On Wednesday, severe storms are expected to hit the South, threatening over 30 million people with tornadoes, large hail, and damaging winds.
“The risk today runs from Iowa to the Gulf Coast. Storms to the north have a higher risk of wind damage and storms farther south will have a higher threat of tornadoes. All will have dangerous lightning and even potential flooding,” said CNN meteorologist Chad Myers.
For northern Louisiana, eastern Arkansas, west-central Mississippi, and southwestern Tennessee, the Storm Prediction Center has issued a Level 3 out of 5 “enhanced risk” warning for severe weather through tonight. According to the core, “numerous severe storms (are) possible,” according to the center.
The environmental conditions could “lead to rapid upscale growth into a broken band of storms and embedded supercells as the afternoon progresses,” said the National Weather Service in Little Rock. Supercell thunderstorms are most well-known for spawning tornadoes, but not all of them do.
A cold front would be draped to the south and east of a low pressure system over the Central Plains. As it moves east, this cold front will be the primary catalyst for storms.
A line of showers and thunderstorms will likely form near this front by early afternoon, extending from eastern Kansas to northeastern Texas. This area has an extreme storm risk of Level 1 out of 5 according to the Storm Prediction Center.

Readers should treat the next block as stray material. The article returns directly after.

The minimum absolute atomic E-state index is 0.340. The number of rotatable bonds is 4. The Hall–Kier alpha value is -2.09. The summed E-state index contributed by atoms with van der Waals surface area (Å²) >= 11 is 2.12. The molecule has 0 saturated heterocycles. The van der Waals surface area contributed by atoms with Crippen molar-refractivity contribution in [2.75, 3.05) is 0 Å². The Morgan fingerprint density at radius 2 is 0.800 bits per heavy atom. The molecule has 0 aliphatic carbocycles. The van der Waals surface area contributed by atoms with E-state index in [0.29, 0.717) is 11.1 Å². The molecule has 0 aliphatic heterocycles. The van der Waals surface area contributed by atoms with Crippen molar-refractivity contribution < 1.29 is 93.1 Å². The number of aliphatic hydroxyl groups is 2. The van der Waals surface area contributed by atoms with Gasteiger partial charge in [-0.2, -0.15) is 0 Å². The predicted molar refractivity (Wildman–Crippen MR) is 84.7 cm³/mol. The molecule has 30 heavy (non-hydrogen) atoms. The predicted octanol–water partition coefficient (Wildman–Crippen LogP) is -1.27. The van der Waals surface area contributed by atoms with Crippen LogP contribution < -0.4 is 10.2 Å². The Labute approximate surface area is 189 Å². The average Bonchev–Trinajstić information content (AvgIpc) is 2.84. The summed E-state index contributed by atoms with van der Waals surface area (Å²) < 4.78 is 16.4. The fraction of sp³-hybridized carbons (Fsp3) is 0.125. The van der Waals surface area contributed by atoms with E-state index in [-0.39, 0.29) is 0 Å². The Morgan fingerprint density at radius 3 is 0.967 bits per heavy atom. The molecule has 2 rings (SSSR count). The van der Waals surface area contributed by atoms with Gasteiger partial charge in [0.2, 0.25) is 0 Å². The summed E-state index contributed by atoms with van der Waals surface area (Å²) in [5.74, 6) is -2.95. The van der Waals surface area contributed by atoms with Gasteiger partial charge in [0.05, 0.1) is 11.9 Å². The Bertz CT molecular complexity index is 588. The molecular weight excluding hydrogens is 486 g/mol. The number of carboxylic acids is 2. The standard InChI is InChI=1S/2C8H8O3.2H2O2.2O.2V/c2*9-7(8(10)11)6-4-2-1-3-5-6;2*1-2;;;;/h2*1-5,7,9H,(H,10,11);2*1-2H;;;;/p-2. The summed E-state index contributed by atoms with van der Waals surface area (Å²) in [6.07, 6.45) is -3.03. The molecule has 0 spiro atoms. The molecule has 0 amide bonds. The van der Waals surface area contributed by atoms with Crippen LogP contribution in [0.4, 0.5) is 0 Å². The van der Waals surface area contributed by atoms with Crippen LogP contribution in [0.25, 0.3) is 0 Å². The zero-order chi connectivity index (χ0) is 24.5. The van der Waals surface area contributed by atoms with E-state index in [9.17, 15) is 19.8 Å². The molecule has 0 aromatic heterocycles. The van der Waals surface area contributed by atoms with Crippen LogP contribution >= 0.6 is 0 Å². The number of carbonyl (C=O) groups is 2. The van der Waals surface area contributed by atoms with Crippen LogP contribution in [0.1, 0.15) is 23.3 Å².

The late afternoon and evening will become more involved and risky. This line of storms will track through an area that is more conducive to tornadoes and other extreme weather, such as hail and high winds. These storms are expected to affect Missouri, eastern Texas, and northern Louisiana.
Storms will sweep across the lower Mississippi River region by Wednesday evening, with the potential for all types of severe weather. Storms as far north as Iowa and as far south as the coasts of southeastern Texas and southern Louisiana may be likely.
Storms will move eastward into early Thursday, bringing severe weather to the Southeast, but the threat of severe weather should have diminished by then.
With 1 to 2 inches of rain expected across the region, flash flooding is a concern. However, localized amounts could be closer to 2 to 4 inches.
“Soil saturation and streamflows have come down significantly from where they were a week ago, but nonetheless still looking at above average soil saturation,” storms are expected to cause flooding in parts of Arkansas, Tennessee, and Mississippi through tonight, according to the Weather Prediction Center.
Some of these storms, especially along the line’s southern edge across parts of Arkansas and Kansas, may be training storms. Storms that train move over the same areas for an extended period of time, increasing the risk of flooding.
Strong storms are expected to continue through the end of the week. On Thursday, scattered severe storms are expected from central Tennessee to southeastern Louisiana and the western Florida Panhandle, according to the National Weather Service.
After that, a new storm system will move into the region, posing a significant severe weather threat across the South on Friday and Saturday.
Tornadoes, as well as damaging winds and hail, may be produced by these storms, but the outlook remains uncertain in terms of timing and which areas are most at risk.